Words of the Week: “Handing Someone a Knife,” and the Flattening of Sixth Tone

Last month, an otherwise innocuous report at Sixth Tone on cloning of Tibetan cattle referred to the region only by its Chinese name, Xizang, falling in line with a recent push by Chinese authorities. For some, this symbolized a final squeeze in the long constriction of a unique state-media organ that, in the words of its former head of news Qian Jinghua, had once managed “to write about China as a place where real people live and care about their future, as opposed to an abstraction, or a rival nation, or a site to do business, or a series of social and economic problems.” Qian was speaking to The Wire China’s Rachel Cheung, who chronicles the steady erosion of Sixth Tone’s relative independence in a new cover story, from the introduction of limits on LGBT coverage as early as 2017 to the sharp acceleration of controls during the COVID-19 pandemic.

Because Sixth Tone is published in English, it often covered topics that were deemed off-limits for most Chinese state outlets. And for six years, it succeeded in carving out a precarious, but unique space in China’s media ecosystem. But The Wire’s conversations with 15 former and current employees reveal how the publication has been neutered over the past year. Under new management, censorship ramped up, and top editors trawled through the archive, removing articles and tweaking lines that might trigger anger in Beijing and its loyalists. Pitches about social issues, such as the demographic crisis, are now rebuffed, and the newsroom was ordered to churn out at least one positive story a week about Shanghai starting in February.

“Every quote of a story is examined to determine if it aligns with core socialist values,” a current employee laments.

[…] “Sixth Tone went from being one of the most open and progressive Chinese state media to the most restricted in the last few months, even beyond the likes of Global Times or Shanghai Daily,” says a second current employee. [Source]

Former Sixth Tone staff and readers responded:

Describing the broader chilling of the media environment in China, Cheung noted that “fewer sources, be they scholars, businessmen or ordinary people, are willing to even speak to foreign press on the record for fear of being accused of aiding foreign forces — or di daozi (遞刀子), ‘passing the knife’, as it’s known among the public.” As Cheung notes, Sixth Tone itself has faced similar accusations. The link used in the article leads to the term’s page on CDT’s Chinese-language wiki, but an English description is included as one of 104 entries in our recently launched ebook, China Digital Times Lexicon: 20th Anniversary Edition. The full entry is reproduced below.


hand someone a knife (递刀子 dì dāozi)

“Handing someone a knife” refers to providing China’s “enemies” with ammunition by airing information that might fuel criticism of China. In April 2020, for example, news that Fang Fang’s COVID-19 outbreak memoir “Wuhan Diary” would be published in English and German was met with nationalist accusations that her writing amounted to “handing a knife” to the United States and other Western countries. The truth or otherwise of information, or the true motives for sharing it, are irrelevant: what matters is the possibility that it could be used against the perceived national interest.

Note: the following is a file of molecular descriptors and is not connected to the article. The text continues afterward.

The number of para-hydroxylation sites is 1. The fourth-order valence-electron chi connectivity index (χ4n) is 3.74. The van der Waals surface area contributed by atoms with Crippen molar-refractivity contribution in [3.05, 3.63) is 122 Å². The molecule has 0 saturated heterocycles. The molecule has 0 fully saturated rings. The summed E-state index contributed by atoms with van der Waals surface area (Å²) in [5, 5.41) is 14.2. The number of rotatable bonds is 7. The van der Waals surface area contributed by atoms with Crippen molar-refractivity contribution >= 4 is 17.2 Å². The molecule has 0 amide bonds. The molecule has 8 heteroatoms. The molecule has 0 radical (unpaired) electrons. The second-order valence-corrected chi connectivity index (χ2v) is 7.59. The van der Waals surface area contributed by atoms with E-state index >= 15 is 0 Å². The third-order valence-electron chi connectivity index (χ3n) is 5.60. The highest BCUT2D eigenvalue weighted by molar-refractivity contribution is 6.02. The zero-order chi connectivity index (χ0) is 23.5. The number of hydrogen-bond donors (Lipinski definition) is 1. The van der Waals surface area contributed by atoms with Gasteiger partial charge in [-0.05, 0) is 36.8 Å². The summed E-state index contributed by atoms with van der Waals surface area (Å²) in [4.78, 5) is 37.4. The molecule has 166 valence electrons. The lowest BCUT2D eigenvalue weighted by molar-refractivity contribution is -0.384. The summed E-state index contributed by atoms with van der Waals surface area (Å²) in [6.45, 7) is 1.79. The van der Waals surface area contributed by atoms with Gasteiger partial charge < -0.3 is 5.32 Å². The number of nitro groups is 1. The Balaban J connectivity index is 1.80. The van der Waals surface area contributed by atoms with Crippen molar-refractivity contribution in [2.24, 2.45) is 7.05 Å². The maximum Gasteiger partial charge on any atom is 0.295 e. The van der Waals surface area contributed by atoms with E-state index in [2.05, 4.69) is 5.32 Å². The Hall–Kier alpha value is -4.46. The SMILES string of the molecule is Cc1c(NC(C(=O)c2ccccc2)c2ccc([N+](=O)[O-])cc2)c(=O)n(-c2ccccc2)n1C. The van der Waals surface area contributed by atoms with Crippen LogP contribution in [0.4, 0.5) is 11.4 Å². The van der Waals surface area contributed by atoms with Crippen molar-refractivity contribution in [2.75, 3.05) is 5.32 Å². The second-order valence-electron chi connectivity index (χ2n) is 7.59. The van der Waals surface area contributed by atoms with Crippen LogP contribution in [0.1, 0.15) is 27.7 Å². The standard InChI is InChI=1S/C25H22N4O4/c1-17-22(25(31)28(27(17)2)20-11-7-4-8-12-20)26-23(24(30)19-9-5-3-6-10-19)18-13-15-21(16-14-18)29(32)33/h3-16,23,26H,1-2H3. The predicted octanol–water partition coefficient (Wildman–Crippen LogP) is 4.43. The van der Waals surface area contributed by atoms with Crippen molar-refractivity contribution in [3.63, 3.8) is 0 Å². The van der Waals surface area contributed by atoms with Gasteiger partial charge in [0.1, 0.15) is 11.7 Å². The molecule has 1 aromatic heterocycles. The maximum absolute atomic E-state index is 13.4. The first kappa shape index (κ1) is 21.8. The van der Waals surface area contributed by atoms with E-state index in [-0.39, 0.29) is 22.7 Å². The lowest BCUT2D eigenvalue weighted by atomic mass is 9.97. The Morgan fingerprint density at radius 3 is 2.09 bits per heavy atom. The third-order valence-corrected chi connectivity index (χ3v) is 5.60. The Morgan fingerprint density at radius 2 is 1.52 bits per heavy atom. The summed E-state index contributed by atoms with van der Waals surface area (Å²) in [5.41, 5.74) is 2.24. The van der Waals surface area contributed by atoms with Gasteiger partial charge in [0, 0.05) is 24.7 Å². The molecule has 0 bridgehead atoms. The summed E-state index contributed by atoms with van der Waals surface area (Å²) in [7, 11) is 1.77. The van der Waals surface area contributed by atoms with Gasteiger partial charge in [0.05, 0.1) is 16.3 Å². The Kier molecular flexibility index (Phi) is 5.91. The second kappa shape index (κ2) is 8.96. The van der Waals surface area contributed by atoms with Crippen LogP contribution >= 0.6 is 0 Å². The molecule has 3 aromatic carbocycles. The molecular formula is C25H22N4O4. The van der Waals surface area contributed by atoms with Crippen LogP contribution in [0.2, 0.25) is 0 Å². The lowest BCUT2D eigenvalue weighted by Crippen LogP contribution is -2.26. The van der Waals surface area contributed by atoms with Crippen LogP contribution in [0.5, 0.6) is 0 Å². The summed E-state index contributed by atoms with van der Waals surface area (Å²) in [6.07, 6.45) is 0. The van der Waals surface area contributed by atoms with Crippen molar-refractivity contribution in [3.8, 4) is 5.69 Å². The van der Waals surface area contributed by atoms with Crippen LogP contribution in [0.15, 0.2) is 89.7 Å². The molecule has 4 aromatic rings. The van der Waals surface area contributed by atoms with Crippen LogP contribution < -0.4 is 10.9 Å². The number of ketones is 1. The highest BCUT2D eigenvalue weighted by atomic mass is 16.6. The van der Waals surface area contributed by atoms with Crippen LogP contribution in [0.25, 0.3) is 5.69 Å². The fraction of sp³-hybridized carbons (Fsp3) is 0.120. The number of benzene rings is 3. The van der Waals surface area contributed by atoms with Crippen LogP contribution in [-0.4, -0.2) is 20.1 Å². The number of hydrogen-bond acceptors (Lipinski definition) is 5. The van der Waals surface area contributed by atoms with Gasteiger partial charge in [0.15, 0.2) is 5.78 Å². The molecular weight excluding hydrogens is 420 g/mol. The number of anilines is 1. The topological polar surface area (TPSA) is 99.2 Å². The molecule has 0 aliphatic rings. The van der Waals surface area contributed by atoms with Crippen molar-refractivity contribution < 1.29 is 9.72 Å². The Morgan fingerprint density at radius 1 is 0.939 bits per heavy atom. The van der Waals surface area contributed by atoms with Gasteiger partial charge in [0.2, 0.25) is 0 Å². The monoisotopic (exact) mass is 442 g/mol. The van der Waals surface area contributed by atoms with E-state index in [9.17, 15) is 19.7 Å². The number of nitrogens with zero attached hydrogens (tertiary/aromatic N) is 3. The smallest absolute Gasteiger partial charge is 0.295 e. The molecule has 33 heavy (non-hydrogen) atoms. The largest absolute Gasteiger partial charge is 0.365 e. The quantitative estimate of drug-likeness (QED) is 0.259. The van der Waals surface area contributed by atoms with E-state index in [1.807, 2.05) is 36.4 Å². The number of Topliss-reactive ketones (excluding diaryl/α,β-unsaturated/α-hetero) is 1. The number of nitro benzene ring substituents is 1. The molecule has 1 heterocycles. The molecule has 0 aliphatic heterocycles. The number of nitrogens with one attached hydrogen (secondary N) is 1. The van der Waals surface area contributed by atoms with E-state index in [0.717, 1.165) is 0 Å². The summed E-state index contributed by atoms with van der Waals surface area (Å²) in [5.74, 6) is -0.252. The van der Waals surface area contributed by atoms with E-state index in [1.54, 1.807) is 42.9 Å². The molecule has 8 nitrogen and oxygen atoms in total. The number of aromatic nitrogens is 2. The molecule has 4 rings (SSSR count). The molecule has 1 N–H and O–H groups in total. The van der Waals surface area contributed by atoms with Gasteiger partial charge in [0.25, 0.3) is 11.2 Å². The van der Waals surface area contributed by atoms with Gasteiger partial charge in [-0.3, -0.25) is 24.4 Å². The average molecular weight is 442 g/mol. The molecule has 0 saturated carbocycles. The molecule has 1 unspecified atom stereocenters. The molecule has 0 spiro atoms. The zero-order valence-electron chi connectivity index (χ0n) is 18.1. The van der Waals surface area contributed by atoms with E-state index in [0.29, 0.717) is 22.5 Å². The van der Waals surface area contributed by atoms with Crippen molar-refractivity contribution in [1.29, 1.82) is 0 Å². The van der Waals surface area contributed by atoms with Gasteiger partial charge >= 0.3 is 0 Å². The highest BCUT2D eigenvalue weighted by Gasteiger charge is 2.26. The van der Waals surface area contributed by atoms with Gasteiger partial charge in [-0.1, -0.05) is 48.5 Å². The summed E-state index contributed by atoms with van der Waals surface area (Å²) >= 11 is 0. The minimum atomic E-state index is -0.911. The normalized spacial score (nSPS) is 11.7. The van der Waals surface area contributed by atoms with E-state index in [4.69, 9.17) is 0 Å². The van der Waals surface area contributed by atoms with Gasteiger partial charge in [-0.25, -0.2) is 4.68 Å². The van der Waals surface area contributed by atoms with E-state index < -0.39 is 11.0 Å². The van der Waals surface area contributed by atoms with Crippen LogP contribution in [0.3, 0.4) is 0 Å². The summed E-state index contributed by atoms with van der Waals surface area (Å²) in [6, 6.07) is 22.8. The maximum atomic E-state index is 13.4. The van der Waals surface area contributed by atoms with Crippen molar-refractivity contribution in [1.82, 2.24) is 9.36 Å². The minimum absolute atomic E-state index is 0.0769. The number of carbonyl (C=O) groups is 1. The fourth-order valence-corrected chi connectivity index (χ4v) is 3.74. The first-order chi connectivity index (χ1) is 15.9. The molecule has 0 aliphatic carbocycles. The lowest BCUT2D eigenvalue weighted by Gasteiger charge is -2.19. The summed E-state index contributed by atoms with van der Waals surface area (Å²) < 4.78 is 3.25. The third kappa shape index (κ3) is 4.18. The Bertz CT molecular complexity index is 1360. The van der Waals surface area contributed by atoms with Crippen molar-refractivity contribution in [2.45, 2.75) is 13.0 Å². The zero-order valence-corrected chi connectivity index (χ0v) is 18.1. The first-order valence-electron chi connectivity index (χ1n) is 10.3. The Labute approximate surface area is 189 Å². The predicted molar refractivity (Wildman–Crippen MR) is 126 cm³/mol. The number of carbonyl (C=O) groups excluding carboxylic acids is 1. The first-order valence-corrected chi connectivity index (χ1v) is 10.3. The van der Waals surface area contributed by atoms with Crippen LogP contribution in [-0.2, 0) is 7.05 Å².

These accusations have been widely criticized and ridiculed in more liberal circles. A 2020 Zhihu post argued that “so-called ‘handing of knives’ is completely imaginary”:

In terms of criticizing the U.S., Chinese media is basically in sync with American media, because that’s where the Chinese media gets its information from. From that point of view, American media is definitely “handing the knife” to us. But can this harm the U.S.? Not at all!

An American publisher releases “Fang Fang’s Diary” … so what? Is this another “knife”? The “knives” American media hand to us can’t hurt the U.S., but a copy of “Fang Fang’s Diary” is going to wound China? Is China that fragile? Don’t overthink things.

A 2020 WeChat post sarcastically detailed its author’s reassessment of the renowned Tang poet Du Fu after the BBC described him as a great poet. This triggered the realization that Du Fu’s supposedly exemplary work is actually riddled with ingratitude toward the imperial court, slander of grassroots officials, and “handing knives” to An Lushan and his rebels. In particular, the post argued, Du Fu’s use of “lake” to describe blood spilled in battle was a malicious exaggeration: based on Tang dynasty household registration records and the average adult’s four to five liters of blood, the total exsanguination of the entire Tang population would produce only a minuscule percentage of the volume of Hunan’s Dongting Lake.

“Handing a knife” should not be confused with 刀把子 (dāobàzi), or “knife handle”—a term for law enforcement and the judiciary, fallen from favor in the post-Mao era but revived under Xi’s rule, that emphasizes the Party’s control.


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